No One is Scolding Chef Thomas Ortega for Playing with his Food

Born and raised in Southern California a Latino can gain an identity crisis. You’re not quite 100% accepted as a “true Mexican” by the Mexicans and not seen as an American by los gringos.

What Chef Thomas Ortega, 35,did to overcome the complexities of this dual persona is to create a restaurant menu for Amor y Tacos in Cerritos, Calif., that plays and even giggles at some of the traditional food from Mexico and the U.S. He does so with finesse and style. Recently, we had a chance to meet up with the chef who lives in Santa Ana, Calif., with his wife and two children, and ask him a few questions.

Serving it Up with Chef Thomas Ortega…

What inspired you to open the restaurant?
I wanted to bring a good quality Mexican restaurant to my hometown. Amor y Tacos is the kind of food I want to eat. If you don’t like it, oh well.

Who were your mentors in the culinary world?
When I first got into this industry, I was inspired by a lot of the big name chefs, but it was always the people I worked with behind the scenes in the kitchen that taught me my craft. In every fine dining kitchen, there’s that one Latino cook who has been there for 15 or 20 years. While starting out in my career I immediately connected with that one person, maybe because he looked like my tio.

What inspired you to go into culinary arts?
I always loved to watch my grandma cook.One of the first jobs I took was working for a mom and pop pizzeria run by a little Italian lady. She wanted me to work the register, but I always wanted to be back in the kitchen. Eventually, she told me to go to school and learn how to cook so I did. Whether she knew it or not, she inspired me to become a chef.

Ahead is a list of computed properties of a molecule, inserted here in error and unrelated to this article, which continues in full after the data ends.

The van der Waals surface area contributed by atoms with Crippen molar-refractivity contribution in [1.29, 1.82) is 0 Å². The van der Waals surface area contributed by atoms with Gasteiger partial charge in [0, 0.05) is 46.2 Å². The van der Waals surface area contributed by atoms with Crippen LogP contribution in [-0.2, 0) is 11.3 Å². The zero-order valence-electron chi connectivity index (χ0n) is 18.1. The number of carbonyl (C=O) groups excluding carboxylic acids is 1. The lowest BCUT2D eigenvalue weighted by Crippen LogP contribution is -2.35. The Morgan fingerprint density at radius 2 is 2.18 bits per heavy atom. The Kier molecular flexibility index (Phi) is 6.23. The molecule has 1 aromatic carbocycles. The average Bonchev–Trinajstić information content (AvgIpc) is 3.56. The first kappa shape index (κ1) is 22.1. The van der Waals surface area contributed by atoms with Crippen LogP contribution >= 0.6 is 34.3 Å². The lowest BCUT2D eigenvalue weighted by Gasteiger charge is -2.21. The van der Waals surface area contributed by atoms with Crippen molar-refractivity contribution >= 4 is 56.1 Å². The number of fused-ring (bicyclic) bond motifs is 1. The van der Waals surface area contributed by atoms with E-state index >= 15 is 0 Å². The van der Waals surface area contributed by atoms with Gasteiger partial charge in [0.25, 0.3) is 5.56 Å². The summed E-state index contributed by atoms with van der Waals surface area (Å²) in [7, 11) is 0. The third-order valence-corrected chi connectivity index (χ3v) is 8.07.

What is your favorite Latin dish?
My “go-to” is my grandma’s homemade chile Colorado or chile verde with homemade flour tortillas. My grandma is from Chihuahua, but moved to El Paso very young. I love her cooking.

What is the next big thing in Latin cuisine?
Mezcal is going to be the next big thing across America. You see chefs cooking with it and mixologists playing more with it in cocktails. A few years ago it was tequila, now it is whiskey, next it will be Mezcal. I like the OG Monte Alban mezcal with a worm in it from Oaxaca.

Monte Alban Mescal

I also see the modern play with the taco just keep on going. It will never stop and continue to spread into the Midwest and east coast.

What’s in your refrigerator?
No joke – I have milk, eggs, Tapatio, all-natural maple syrup, string cheese, corn tortillas, True Moo strawberry milk for my daughters, homemade salsas, and fish sauce given to me from a friend. But the ultimate thing I have is a Grade A foie gras.

LatinoFoodie : “Must be nice!”

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